The outer wing view picture is poor, but if you enlarge it to full screen, the "circles" on the rib mark the location of the joiner tubes location.
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Old Sep 16, 2012, 06:18 PM
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This is a scale glider...

...and as such, should be flown in that manner. That means, if the original is not intended for aerobatocs, why should you try that on a model? Just becaus there are videos on Youtube showing consecutive loops? In my opinion, this is a glider intended to thermal, which it does really well. I had my maiden flight on it yesterday, without any reinforcement, and it was really nice to hear the hight gaining sound from my variometer. In few minutes, I went from 350 meters to 420. The second trip was also very nice. I think that a lot of people tend to fly scale models on a non scale manner, often with bad results to the model. That said, I too belive that there are "lemons" amongst products, as is the case with many products.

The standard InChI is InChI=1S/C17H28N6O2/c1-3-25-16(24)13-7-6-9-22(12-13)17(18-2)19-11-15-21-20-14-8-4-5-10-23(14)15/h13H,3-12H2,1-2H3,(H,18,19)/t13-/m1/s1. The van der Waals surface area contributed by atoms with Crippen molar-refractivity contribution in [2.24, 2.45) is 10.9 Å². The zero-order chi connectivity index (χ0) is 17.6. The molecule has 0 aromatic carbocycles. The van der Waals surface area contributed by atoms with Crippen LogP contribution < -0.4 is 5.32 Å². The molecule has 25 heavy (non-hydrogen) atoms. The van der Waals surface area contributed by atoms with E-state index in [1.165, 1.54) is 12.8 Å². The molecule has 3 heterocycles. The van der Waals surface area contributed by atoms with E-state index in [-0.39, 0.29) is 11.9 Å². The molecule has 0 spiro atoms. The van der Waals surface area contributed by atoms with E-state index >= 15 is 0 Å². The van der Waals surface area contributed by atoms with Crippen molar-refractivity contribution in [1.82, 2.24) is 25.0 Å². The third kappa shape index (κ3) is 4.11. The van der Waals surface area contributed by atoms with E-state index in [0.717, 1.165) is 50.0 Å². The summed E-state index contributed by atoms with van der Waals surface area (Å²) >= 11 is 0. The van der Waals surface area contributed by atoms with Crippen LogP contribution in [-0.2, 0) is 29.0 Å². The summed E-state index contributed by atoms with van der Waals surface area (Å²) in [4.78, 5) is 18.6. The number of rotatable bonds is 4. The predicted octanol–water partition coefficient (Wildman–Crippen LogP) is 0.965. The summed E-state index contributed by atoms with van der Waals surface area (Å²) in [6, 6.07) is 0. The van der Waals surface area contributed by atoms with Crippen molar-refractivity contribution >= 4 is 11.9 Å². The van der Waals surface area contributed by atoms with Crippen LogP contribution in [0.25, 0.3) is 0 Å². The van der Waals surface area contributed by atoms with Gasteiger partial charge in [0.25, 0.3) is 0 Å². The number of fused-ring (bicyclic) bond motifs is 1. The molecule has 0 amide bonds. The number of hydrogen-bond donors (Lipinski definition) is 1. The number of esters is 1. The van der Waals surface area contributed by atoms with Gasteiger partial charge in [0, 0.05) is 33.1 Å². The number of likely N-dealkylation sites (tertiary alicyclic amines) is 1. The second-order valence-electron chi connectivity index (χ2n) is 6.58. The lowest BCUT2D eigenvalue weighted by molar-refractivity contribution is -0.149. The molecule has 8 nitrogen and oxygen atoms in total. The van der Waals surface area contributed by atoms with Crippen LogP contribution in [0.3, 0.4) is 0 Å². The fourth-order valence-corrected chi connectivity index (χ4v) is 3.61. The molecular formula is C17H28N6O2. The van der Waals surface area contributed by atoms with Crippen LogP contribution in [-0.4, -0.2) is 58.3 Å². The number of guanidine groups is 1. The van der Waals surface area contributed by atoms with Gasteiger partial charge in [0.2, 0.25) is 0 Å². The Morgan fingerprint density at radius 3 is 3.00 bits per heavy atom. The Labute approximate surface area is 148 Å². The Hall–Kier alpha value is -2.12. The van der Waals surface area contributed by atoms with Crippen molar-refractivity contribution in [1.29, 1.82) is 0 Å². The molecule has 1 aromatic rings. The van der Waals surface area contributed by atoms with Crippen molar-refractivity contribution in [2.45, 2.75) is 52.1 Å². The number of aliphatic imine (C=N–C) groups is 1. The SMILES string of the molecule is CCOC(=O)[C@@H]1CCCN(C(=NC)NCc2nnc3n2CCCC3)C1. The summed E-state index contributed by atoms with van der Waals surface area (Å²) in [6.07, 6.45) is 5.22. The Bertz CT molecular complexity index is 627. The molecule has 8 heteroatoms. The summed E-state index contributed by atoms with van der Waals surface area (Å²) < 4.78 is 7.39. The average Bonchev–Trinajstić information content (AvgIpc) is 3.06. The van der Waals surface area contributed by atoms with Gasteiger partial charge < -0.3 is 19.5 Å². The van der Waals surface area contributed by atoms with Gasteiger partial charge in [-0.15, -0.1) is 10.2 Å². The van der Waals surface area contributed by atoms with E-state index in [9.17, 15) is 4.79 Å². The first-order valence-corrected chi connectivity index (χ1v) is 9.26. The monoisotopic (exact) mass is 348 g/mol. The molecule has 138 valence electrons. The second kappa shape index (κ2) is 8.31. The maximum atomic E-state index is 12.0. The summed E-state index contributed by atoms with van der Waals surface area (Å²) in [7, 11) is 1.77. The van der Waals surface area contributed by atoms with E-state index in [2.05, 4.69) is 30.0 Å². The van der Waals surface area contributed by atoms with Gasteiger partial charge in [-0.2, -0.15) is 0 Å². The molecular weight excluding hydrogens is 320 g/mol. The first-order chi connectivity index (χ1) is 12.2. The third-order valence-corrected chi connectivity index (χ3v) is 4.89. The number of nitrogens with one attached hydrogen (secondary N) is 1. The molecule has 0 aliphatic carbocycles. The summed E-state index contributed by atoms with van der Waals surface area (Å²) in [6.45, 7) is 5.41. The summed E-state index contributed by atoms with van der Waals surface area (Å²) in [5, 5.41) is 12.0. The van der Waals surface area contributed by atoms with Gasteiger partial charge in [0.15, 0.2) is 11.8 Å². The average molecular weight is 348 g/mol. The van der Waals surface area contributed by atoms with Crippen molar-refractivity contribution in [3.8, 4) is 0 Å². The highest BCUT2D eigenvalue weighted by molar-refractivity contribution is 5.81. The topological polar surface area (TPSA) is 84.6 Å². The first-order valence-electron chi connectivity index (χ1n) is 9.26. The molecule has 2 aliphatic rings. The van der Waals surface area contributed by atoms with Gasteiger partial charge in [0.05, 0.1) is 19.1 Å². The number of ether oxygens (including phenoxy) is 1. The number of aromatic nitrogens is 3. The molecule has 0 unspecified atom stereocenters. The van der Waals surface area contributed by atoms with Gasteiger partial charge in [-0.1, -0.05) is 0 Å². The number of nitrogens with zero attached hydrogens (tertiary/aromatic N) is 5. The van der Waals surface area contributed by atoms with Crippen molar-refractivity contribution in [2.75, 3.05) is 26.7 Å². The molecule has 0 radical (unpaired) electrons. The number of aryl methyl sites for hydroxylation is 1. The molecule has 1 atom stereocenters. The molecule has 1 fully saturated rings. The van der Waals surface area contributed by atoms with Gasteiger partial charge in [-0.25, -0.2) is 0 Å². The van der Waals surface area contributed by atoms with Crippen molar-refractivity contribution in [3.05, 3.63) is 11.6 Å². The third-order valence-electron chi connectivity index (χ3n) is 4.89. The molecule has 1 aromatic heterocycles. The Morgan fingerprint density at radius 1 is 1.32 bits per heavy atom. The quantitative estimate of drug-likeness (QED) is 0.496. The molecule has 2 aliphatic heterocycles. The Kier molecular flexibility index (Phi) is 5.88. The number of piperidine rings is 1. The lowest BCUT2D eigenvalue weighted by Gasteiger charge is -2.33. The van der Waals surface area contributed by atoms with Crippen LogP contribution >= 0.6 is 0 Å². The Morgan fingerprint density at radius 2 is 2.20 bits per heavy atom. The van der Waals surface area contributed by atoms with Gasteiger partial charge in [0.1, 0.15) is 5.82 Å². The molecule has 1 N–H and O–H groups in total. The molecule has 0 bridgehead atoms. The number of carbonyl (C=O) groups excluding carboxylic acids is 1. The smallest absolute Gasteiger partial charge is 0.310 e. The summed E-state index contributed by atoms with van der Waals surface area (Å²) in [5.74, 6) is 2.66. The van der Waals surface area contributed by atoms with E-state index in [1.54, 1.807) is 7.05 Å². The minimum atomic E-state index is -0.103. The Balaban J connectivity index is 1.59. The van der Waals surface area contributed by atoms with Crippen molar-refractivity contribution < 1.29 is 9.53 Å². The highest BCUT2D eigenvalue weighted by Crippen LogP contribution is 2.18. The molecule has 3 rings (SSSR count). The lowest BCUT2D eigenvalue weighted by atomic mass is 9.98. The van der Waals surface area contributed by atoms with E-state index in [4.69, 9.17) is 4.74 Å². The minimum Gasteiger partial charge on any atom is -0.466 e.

However, I think it is unwise to fly a scale model in a none scale manner. Before buying a scale model, one should read about the full size counterpart and see what it is intended for, and capable of. And, not least, the don'ts. Besides this glider I fly a 1:3 Grunau baby (4.5 meters), a 1:3 Minimoa (5,5 meters) ASH 26 (4,5 meters) and a ASW 24 (4 meters). I try to fly them in a scale manner, and have never had structural problems with either of them.
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Old Sep 16, 2012, 06:42 PM
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My ka8 flys in a bery scale manner and does beautiful loops and stall turns in a very scale manner. Remember these were a club aircraft intended as a follow on from the ASK 13 trainer and were rated for light aerobatics..... Loops spins etc and were built to survive a winch launch as a cost effective alternative to the more expensive racing class kind of like a 1-26 Schweizer. just as many are today..... Not all though mind you.